Cities and states aim to take up Paris Accord after Trump's withdrawal

PHOTO: Wind turbines line a mountain ridge along Highway 58 as viewed on April 4, 2017, near Tehachapi, California.PlayGeorge Rose/Getty Images
WATCH Trump withdraws US from Paris climate agreement

Cities and states throughout the United States are vowing to uphold the obligations of the Paris Climate Agreement despite President Trump's decision to withdraw.

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The governors of New York, California and Washington announced in a joint statement Thursday the formation of the U.S. Climate Alliance, a coalition that will convene U.S. states committed to upholding the Paris Climate Agreement and taking "aggressive action on climate change." The governors urged other states to join the alliance as well.

Alongside the state actions, the mayors of 68 cities across the nation who had previously joined the Mayors National Climate Action Agenda also pledged Thursday to adopt the Paris deal themselves. Also known as Climate Mayors, the group "commits U.S. mayors to working together to strengthen local efforts for reducing greenhouse gas emissions and to supporting efforts for binding federal and global-level policymaking," according to its website.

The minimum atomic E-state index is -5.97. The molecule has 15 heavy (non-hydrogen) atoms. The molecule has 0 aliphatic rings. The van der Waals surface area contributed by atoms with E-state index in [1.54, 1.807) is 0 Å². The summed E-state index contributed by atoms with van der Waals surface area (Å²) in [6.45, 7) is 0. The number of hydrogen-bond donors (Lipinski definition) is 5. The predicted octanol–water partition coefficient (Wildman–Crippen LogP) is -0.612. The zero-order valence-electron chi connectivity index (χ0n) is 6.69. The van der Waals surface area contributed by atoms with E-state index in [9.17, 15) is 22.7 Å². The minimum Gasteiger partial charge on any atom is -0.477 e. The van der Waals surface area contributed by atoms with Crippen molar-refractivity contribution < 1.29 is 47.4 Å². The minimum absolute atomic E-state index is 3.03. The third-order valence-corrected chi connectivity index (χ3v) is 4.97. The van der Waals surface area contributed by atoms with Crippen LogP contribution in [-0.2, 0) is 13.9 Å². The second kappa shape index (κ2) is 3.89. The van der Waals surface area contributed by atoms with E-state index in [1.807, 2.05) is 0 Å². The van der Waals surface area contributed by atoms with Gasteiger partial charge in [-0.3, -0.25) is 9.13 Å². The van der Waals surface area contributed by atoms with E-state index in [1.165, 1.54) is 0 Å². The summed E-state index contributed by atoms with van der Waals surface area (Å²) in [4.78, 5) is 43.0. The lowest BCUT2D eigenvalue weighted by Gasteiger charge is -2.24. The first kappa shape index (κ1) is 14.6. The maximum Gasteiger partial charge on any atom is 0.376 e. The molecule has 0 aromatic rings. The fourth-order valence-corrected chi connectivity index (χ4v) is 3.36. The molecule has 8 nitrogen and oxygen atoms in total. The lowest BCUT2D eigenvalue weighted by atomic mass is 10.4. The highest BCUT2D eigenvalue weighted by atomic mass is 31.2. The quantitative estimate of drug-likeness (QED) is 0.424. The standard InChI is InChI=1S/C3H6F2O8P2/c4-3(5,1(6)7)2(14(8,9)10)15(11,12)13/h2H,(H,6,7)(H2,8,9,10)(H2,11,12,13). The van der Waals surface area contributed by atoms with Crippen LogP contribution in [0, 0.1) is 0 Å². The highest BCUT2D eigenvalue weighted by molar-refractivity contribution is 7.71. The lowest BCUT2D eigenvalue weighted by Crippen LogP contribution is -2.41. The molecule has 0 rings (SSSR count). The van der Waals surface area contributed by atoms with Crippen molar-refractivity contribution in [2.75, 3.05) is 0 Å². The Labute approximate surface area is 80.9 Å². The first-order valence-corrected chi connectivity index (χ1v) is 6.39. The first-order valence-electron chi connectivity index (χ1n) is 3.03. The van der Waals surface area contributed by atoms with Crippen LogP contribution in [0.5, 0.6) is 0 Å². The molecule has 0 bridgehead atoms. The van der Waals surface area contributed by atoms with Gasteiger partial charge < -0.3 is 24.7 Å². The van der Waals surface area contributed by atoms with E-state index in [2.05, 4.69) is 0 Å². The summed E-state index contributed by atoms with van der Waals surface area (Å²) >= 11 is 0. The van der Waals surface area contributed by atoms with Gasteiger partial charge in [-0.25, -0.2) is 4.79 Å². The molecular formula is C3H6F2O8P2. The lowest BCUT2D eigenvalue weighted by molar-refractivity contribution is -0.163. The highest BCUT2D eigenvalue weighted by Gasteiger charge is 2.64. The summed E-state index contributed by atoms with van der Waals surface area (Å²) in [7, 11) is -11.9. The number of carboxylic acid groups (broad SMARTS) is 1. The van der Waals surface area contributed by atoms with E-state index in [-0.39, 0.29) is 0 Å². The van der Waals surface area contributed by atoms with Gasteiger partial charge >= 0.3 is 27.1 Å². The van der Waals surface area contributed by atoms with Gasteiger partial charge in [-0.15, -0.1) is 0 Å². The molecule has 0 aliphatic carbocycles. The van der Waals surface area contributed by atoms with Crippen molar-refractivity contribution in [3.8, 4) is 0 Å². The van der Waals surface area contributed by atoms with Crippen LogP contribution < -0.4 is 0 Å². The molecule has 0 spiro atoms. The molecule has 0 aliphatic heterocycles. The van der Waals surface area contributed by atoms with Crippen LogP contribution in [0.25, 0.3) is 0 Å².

One of those mayors, New York City Mayor Bill de Blasio, said that New Yorkers are already experiencing the extreme effects of climate change, such as hotter summers, more powerful storms and rising seas.

"President Trump can turn his back on the world but the world cannot ignore the very real threat of climate change," De Blasio said. "This decision is an immoral assault on the public health, safety and security of everyone on this planet."

De Blasio said he is committing to honor the goals of the Paris Accord "alongside mayors across the country" and "on behalf of the people of New York City." Several more mayors took to Twitter to vow to uphold the obligations from the Paris Accord.